(P122) Older African Americans’ Use of Religious Music to Cope With Cancer

April 30, 2015

Religion and particularly the use of religious songs are important aspects of coping with the cancer experience among older African Americans. During diagnosis and treatment, a religious song is likely to be a viable complement to therapies for symptom reduction and mood elevation among this population.

Jill B. Hamilton, PhD, Angelo D. Moore, PhD, FNP, Kayoll Galbraith, BSN, Peter A. Johnstone, MD; Johns Hopkins University School of Nursing; Center for Nursing Science and Clinical Inquiry, Womack Army Medical Center, US Army; University of North Carolina, Chapel Hill; Moffitt Cancer Center

OBJECTIVE: Among Americans, African Americans are more likely to pray at least daily, report affiliations with a religious group, indicate that religion is very important in their lives, and indicate that they are certain God exists. An extensive body of literature on African-American spirituals informs regarding the use of religious songs to manage life stressors, such as a cancer diagnosis.

METHODS: A total of 65 African-American men and women residing in the southeastern United States were interviewed. Inclusion criteria included: African-American ethnicity by self-report, age at least 50 years, and having experienced the loss of a loved one or a life-threatening illness. Semistructured interviews lasting 15–60 min were conducted between 2008 and 2010. These interviews were held in participants’ homes or private rooms located in their churches. Participants were given a $25 gift card for participating. All interviews were audiotaped and transcribed verbatim. Initial steps of content analysis were to construct a table that organized the data collected, including participants’ responses on whether a song, scripture, or prayer was used; the words of the songs, scriptures, and prayers; the personal meanings of the songs, scriptures, or prayers; and the outcomes derived from using any of these religious expressions. Five categories of religious songs derived from the data were: Thanksgiving and Praise, Instructive, Memory of Forefathers, Communication With God, and Belief in Life After Death.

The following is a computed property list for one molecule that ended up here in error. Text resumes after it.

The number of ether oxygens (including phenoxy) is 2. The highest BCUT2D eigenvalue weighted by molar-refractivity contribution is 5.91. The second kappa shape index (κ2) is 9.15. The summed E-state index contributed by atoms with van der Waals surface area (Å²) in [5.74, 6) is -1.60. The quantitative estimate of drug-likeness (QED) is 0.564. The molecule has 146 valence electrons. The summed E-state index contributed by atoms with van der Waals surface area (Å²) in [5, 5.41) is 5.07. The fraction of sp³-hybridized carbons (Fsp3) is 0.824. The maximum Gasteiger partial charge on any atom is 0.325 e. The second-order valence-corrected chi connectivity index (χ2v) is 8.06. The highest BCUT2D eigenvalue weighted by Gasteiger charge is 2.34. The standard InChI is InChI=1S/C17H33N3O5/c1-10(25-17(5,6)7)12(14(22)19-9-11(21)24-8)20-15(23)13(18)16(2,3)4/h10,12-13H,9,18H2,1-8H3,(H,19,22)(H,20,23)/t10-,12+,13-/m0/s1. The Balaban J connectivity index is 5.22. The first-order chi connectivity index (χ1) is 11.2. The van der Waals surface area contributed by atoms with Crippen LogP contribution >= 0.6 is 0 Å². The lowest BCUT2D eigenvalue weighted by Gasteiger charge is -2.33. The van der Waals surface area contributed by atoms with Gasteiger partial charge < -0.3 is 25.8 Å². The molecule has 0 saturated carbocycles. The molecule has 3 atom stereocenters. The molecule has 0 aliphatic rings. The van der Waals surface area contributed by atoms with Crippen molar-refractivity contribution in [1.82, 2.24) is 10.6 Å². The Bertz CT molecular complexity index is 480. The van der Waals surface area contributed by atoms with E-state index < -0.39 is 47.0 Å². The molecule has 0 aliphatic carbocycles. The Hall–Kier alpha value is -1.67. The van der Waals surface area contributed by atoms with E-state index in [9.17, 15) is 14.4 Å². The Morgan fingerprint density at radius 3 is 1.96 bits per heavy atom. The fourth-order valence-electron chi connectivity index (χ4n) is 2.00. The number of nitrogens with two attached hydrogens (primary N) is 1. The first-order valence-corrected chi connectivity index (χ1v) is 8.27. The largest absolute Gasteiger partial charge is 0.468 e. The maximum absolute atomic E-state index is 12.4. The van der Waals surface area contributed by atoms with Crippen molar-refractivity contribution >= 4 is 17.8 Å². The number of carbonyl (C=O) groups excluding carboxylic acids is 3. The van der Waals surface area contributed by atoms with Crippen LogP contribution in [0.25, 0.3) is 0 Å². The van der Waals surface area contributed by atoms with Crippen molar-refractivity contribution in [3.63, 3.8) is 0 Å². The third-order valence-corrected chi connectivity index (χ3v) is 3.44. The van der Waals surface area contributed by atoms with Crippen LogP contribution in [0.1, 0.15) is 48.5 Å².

RESULTS: Of the participants interviewed, 23 indicated that cancer was their most stressful life event. The most frequent type song used was Thanksgiving and Praise (n = 9, 39%), followed by Instructive (n = 8, 35%), Communication with God (n = 7, 30%), Belief in Life after Death (n = 5, 22%), and Memory of Forefathers (n = 3, 13%). The most frequently reported outcomes were comfort (n = 9, 39%), hope (n = 9, 39%), and strength (n = 9, 39%). The least frequently reported outcomes were peace of mind (n = 8, 35%), support (n = 6, 26%), protection (n = 1, 4%), and guidance (n = 1, 4%).

CONCLUSIONS: Religion and particularly the use of religious songs are important aspects of coping with the cancer experience among older African Americans. During diagnosis and treatment, a religious song is likely to be a viable complement to therapies for symptom reduction and mood elevation among this population.

Proceedings of the 97th Annual Meeting of the American Radium Society - americanradiumsociety.org